Reimer: Asinine to suggest Malcolm Butler's terrible season excuses bizarre Super Bowl benching

Alex Reimer
November 08, 2018 - 9:41 am

Matthew Emmons-USA TODAY Sports

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Bill Belichick’s decision to let Malcolm Butler leave for the financially greener pastures of free agency looks like one of his best personnel decisions ever. As you have almost certainly heard, the ex-Patriots corner is in the midst of an atrocious season. Butler has allowed seven touchdowns with the Titans, more than any other cornerback in the NFL. He is another high-priced veteran whom Belichick jettisoned at the right time. 

But under no circumstances does Butler’s brutal campaign in Tennessee excuse Belichick’s bizarre edict to bench him for the entire Super Bowl. Talk about pretzel logic. 

On Boston Sports Journal, Greg Bedard is insistent on proving Belichick’s prescience. In Bedard’s daily briefing Thursday, the longtime NFL scribe uses Butler’s poor performance against the Eagles this season to defend Belichick for sidelining him against the Eagles last season. 

“For those that cling to the notion that Bill Belichick didn't have a legitimate reason to keep Butler out of the Super Bowl, he had his chance at the Eagles this year and allowed a perfect passer rating of 158.3 (7 receptions on 7 targets, 119 yards and a touchdown according to ProFootballFocus.com),” Bedard writes. “He also missed two tackles (fifth-worse tackling grade on the Titans).”

In order to amplify his argument, Bedard says the low-grade Patriots defensive backs who played in Butler’s place –– Eric Rowe, Jordan Richards, Johnson Bademosi –– had passer ratings between 118.8 and 131.3. So yes, they were terrible, but not as terrible as Butler could have been.

Still, that doesn’t excuse Belichick’s obstinance about sitting Butler while his defense was getting shredded. The Eagles scored 41 points and Nick Foles racked up 373 yards to go along with three touchdowns against the Patriots’ porous pass defense. Perhaps Butler wouldn’t have helped matters, but it was worth a try. After all, he had played 97.8 percent of the snaps during the regular season.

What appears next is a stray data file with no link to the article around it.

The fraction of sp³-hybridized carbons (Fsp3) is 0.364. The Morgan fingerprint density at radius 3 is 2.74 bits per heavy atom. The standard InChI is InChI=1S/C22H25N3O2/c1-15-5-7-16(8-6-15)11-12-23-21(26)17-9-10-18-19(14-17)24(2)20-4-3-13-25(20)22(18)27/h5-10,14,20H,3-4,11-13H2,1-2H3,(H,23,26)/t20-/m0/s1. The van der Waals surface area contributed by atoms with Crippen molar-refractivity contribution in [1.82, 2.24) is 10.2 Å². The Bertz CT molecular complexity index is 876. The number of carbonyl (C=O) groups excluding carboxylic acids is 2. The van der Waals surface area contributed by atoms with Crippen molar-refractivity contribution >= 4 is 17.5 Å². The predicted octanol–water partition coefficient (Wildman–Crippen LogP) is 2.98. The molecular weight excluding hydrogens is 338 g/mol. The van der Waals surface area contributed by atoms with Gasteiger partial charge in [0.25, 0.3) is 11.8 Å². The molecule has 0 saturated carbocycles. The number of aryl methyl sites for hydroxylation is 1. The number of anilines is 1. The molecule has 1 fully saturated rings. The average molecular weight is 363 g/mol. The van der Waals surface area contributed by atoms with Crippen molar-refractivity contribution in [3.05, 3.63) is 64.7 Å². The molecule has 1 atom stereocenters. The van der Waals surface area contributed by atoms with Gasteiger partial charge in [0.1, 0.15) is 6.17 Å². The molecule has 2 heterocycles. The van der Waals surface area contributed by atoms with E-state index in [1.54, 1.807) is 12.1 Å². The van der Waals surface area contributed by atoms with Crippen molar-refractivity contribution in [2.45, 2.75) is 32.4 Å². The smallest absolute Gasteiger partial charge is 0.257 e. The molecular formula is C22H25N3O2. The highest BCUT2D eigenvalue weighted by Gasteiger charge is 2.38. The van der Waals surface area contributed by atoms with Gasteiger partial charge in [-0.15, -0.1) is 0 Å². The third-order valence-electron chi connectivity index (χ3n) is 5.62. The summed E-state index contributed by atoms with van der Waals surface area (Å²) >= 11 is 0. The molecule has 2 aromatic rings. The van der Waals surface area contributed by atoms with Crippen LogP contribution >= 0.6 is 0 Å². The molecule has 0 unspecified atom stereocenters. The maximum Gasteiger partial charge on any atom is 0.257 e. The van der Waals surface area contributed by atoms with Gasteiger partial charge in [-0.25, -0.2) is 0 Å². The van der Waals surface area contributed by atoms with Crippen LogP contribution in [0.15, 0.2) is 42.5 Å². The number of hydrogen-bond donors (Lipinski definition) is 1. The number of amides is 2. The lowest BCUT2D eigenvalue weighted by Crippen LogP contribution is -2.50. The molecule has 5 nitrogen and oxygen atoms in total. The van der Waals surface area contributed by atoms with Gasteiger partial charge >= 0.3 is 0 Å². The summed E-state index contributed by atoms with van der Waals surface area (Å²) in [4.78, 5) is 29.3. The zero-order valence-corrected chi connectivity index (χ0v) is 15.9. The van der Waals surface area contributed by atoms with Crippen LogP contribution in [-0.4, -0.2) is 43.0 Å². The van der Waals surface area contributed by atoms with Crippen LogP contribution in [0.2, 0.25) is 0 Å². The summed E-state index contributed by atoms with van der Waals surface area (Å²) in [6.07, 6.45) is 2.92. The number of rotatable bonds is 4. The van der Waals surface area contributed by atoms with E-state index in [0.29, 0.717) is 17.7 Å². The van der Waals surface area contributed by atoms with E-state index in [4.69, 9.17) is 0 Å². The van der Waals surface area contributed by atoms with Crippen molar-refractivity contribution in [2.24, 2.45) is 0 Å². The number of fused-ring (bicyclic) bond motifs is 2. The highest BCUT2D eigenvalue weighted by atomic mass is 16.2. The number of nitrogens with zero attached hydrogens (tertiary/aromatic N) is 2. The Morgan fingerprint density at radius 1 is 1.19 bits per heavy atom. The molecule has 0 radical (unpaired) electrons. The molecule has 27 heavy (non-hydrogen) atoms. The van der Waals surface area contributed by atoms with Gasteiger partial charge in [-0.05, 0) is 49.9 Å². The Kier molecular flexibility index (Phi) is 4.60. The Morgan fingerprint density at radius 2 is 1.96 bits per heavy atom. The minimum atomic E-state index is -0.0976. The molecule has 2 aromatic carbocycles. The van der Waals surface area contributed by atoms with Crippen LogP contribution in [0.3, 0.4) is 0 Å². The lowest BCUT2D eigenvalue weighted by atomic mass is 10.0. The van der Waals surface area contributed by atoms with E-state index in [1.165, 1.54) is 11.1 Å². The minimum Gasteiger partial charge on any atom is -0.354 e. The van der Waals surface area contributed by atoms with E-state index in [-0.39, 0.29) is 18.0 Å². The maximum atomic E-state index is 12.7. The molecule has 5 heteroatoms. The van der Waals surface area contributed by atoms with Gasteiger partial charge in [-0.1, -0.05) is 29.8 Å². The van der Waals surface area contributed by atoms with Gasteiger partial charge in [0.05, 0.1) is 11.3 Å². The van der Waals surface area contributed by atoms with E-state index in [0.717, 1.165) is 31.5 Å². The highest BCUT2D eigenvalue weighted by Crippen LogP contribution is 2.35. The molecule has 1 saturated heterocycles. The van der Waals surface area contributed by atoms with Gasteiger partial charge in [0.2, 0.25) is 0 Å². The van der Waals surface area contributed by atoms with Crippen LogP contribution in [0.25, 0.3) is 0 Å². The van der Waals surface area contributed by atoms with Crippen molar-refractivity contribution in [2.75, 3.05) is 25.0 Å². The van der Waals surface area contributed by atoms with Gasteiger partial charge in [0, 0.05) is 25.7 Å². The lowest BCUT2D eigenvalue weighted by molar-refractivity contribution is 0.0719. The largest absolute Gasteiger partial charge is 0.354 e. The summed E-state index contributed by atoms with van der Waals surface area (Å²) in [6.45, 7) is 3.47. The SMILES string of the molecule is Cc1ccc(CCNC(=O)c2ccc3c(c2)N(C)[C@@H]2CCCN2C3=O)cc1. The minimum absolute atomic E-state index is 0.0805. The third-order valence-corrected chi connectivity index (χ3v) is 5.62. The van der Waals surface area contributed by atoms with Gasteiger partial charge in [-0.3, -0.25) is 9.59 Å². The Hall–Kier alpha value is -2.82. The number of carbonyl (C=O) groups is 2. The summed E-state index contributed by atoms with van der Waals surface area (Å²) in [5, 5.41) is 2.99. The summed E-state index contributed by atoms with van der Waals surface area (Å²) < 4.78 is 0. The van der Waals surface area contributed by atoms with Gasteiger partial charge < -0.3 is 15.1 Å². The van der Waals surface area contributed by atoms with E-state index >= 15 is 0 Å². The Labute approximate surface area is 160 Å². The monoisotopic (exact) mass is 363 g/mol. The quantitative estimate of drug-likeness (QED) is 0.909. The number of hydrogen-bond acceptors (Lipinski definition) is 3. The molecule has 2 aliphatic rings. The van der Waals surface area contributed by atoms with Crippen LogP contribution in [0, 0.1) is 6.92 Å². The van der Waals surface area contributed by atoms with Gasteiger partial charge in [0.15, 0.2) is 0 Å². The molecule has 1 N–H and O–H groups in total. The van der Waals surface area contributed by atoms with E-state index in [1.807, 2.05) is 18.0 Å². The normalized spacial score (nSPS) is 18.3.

And therein lies the central problem with rewriting the history of the Butler benching: if Belichick thought the Super Bowl hero was losing it, he had a weird way of showing it. In the AFC championship against Jacksonville, Butler was on the field for every defensive snap. Same for the Divisional Round. 

In the Boston Globe Thursday, Chris Gasper extols Belichick for “recognizing a downturn in Butler’s game before anyone else.” That was true in March, but not in January, because again, Butler played every single defensive snap on the Patriots’ run to the Super Bowl.

Far before last offseason, we knew Belichick didn’t value Butler as a long-term No. 1 corner. That was apparent in March 2017, when the Patriots inked Stephon Gilmore to a five-year, $65 million contract, while Butler played on his first-round tender. 

But Belichick did value Butler enough last season to put him on the field all of the time. It is inconceivable his opinion of a player could change that much over just a two-week period. And even if it did, Bademosi and Richards getting burned all over the Twin Cities during Super Bowl LII should’ve prompted Belichick to play Butler, who by the way, was dressed for the game.

Belichick was right about Butler for this season. But he was wrong about the Super Bowl, and always will be. 

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